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Figuring out your genre


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Some of the best music is influenced by artists from a variety of genres, and that can even be within a single piece. Why put any artificial limits on what you can do?

Start with whatever genre seems most natural to you, but don't be afraid to step outside the "normal" bounds of the genre (if that can even be defined) to take the song in the direction you want it to go.

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Don't limit yourself to just one genre.

I do think there is that one thing that you should be better at than everything else you do, and that should be your "thing", but also make sure you branch out and try new things whenever you get the chance. Not only is it fun, but you learn so much.

edit: but if you're curious on what your "genre" is, then just experiment. it might take a long time to find it, or maybe you'll find it super quick, but once you do find it, then i'd recommend you'd do that thing a whole bunch, and then focus on branching out that one thing to make it something truly unique. i wish i'd done that, instead i'm stuck with knowing how to do a lot of different things, but not really being a "master" or whatever at a single on of them.

but that is not to discourage you from trying different genres often :P because doing that whole bunch is super important too

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Well, I think one can try and do everything, but I came to the idea that your limitations to whatever genre you try may be shown when you receive the right criticism, taking OCR as an example (assuming that the site staff/judges understand what goes well on music in general).

That being said, I came to the conclusion that world music's better/easier/more interesting for me to work with, as it's a more familiar territory, and I don't need to show my creativity with synths - instead, I have to show it on the melodies coming from real instruments. Nothing prevents me from giving a pinch of electronic elements in my music, though.

Also what Flex said - sometimes I just make such a salad, it doesn't even seem to fit a specific genre at all. You can do whatever you want, just make it sound good.

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I want to present the devil's advocate side of the discussion, because I'm actually quite damn sick of not having a specific genre I fit into.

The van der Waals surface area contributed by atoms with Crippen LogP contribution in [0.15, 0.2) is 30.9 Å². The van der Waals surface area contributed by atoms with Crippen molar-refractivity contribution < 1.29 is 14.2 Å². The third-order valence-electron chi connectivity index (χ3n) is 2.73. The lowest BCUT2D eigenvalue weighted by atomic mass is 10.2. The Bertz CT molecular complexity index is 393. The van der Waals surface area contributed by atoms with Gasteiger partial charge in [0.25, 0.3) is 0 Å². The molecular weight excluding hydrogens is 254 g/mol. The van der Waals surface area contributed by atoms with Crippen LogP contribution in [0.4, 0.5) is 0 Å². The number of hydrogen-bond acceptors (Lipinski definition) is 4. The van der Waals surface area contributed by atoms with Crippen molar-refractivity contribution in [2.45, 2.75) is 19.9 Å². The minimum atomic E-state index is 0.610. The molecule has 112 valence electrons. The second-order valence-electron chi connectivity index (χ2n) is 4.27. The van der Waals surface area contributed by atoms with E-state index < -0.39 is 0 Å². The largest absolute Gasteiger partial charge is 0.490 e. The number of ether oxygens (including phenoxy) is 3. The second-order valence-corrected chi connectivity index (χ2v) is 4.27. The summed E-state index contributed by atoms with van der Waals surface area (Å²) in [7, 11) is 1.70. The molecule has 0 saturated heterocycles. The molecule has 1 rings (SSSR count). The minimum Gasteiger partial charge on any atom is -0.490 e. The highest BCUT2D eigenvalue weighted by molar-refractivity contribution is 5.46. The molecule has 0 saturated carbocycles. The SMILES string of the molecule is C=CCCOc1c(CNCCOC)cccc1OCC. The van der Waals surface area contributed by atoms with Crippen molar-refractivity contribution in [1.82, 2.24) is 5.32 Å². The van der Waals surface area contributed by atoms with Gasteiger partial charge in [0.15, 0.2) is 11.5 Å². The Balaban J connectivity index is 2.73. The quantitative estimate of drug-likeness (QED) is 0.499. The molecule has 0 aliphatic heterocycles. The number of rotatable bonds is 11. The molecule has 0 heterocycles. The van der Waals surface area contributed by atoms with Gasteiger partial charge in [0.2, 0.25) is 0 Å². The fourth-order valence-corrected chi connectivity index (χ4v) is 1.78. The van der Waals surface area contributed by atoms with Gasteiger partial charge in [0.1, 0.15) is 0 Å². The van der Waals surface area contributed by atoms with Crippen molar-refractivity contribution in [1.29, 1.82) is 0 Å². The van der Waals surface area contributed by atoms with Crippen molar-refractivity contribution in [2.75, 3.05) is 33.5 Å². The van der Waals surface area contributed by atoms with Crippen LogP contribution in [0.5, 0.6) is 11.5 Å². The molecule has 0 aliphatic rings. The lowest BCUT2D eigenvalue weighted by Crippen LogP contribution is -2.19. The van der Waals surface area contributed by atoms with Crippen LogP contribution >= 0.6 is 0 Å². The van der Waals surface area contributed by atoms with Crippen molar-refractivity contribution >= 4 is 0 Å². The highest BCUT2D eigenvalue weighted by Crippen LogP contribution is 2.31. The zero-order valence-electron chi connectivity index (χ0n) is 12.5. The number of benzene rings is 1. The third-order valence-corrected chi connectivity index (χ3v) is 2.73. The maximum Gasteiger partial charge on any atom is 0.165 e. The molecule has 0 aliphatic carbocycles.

I started out as one of those guys who would sneer at being "boxed in" to a genre specification and, like most others (and no shots to anyone else posting in this thread), I was doing it because it makes me look cooler and more enhanced as an artist, but also because I didn't understand enough about music and genres to make something identifiable and decent at the same time, I was just throwing any compositional shit I could into my tracks and just saying I don't follow genres to make up for it.

There other problem with not having a genre comes AFTER the music is done. Since 99% of musicians do not do music for just themselves to enjoy, then comes the problem of how you build an audience with it. If you don't follow a genre, how do you expect them to find you? They don't get on message boards asking, "Hey, what are some good recommendations for quasi-industrial-dubstep, partially 80's electro-house albums that were inspired by classical music and Final Fantasy, written to sound like Yasunori Mitsuda did a prog-metal record with some Pink Floyd thrown in there?" They also don't go looking for your "official" music website because they've never heard of you in the first place.

People look for very narrow music genres - either simply dubstep, electro, drum and bass, ambient, new age or something else. Cross-genre albums are also horrible to market and get press for, because 99.5% of all labels and press people are not really interested in wildly cross-genre works. When I did ESPERS, I thought it was a shoe-in for new age and ambient labels, only to constantly hear back "I LOVE it - but it's too electronic for our new age label" or "Man, this is awesome, but it's too new age for our electronic label." You can better get away with that shit when you really establish yourself as an artist.

Point I'm trying to make is - don't let this pretentious thinking of not trying to be a genre get in the way of your music, if it does - that kind of freedom can ironically box in your potential just as badly.

Remember this: It says something about an artist who can make something awesome without limitations, but it says a shitload more about an artist who can make something awesome WITH limitations.

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I think this thread is misnamed.

I suspect that the real question is this: "How do I find my compositional voice?"